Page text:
It is commonly thought that people with diabetes should avoid all forms of sugar. Most people with diabetes can eat foods containing sugar as long as the total amount of carbohydrate for that meal or snack is consistent and sugar foods are added within the context of healthy eating. Many research studies have shown that meals which contain sugar do not make the blood sugar rise higher than meals of equal carbohydrate levels which do not contain sugar. However, if the sugar-containing meal contains more carbohydrates, the blood sugar levels will go up.
Which will have the greater effect on blood sugar?
____ 1 tsp sugar or ____ 1/2 cup potatoes
The potatoes will contribute about 15 grams of carbohydrates, while a level teaspoon of sugar will only give 4 grams of carbohydrates. Therefore, the potatoes will have about three times the effect on blood sugar as compared to the table sugar.
Using the following foods, plan two breakfast meals containing approximately 45 grams of carbohydrate. Notice that there are some foods on this list you might think would not be "allowed" on your meal plan. But again, any of these foods can be used as long as you limit the amount of carbohydrates you eat at a given meal to what is indicated on your individualized meal plan. (In the example below, this means you can choose whatever foods you want as long as the total carbohydrate equals no more than 45 grams).
1% fat milk
sugar. white table
pancakes - 4 inches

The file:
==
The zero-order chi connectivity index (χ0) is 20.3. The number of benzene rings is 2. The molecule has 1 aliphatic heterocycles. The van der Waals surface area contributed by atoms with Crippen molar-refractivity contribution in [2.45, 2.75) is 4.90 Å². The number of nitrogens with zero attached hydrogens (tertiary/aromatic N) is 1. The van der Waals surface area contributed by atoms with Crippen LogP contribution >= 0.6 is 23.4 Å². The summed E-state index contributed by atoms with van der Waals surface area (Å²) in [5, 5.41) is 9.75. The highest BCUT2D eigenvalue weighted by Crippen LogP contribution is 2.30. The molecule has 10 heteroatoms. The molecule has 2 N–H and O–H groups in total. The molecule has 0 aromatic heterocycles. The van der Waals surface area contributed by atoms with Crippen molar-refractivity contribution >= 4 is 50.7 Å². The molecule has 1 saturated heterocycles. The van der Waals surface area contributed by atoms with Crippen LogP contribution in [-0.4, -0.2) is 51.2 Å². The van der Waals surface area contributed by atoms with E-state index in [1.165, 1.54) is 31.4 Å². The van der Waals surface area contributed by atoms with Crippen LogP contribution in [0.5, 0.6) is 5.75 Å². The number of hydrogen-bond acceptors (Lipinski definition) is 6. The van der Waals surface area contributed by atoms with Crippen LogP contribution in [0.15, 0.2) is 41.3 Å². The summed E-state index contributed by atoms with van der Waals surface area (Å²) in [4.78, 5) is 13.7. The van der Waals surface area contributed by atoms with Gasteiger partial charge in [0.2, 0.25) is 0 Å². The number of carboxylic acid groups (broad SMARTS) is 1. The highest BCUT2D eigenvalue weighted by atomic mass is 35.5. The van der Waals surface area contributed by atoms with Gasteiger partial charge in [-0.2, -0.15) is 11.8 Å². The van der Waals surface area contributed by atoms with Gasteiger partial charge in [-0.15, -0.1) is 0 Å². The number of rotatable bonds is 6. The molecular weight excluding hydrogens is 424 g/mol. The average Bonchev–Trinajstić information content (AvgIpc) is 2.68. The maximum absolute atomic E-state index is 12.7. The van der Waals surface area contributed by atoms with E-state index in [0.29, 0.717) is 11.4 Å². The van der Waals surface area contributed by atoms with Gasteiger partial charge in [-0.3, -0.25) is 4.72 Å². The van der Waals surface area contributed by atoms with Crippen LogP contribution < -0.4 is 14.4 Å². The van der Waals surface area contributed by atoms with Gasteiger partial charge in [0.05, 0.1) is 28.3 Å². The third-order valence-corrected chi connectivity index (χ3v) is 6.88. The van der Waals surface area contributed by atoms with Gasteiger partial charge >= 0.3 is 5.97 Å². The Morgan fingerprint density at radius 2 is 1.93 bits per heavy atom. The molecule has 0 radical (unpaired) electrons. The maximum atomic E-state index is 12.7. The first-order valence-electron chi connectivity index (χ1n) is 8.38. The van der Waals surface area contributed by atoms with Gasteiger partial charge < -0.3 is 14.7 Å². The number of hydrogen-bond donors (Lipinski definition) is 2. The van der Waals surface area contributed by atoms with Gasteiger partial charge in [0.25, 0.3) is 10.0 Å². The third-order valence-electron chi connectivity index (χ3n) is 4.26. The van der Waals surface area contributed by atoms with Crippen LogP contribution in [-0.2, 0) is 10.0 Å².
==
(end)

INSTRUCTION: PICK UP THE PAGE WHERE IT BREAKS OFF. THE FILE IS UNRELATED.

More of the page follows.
yogurt, fruit with
NutraSweet fruit juice
sugar free syrup
Fruit yogurt (with NutraSweet)
Cinnamon-sugar toast - 1 slice with 1 teaspoon sugar and one teaspoon margarine
Milk, 1/2 cup
Carbohydrate total =
1 1/4 cup
In addition, many sugar-containing foods also contain a lot of fat. Foods such as cookies, pastries, ice cream and cakes should be avoided largely because of the fat content and because they don't contribute much nutritional value. If you do want a "sweet" - make a low-fat choice, such as low-fat frozen yogurt, gingersnaps, fig bars or graham crackers and substitute it for another carbohydrate on your meal plan.
Talk with your diabetes dietitian educator to select the best "sweet" choices for your meal plan. If you have not met with a dietitian in the past year or if you do not have a personal meal plan, scheduling an appointment with a dietitian would help you to incorporate these guidelines in the best way for you and your diabetes control.
Page last updated: May 20, 2013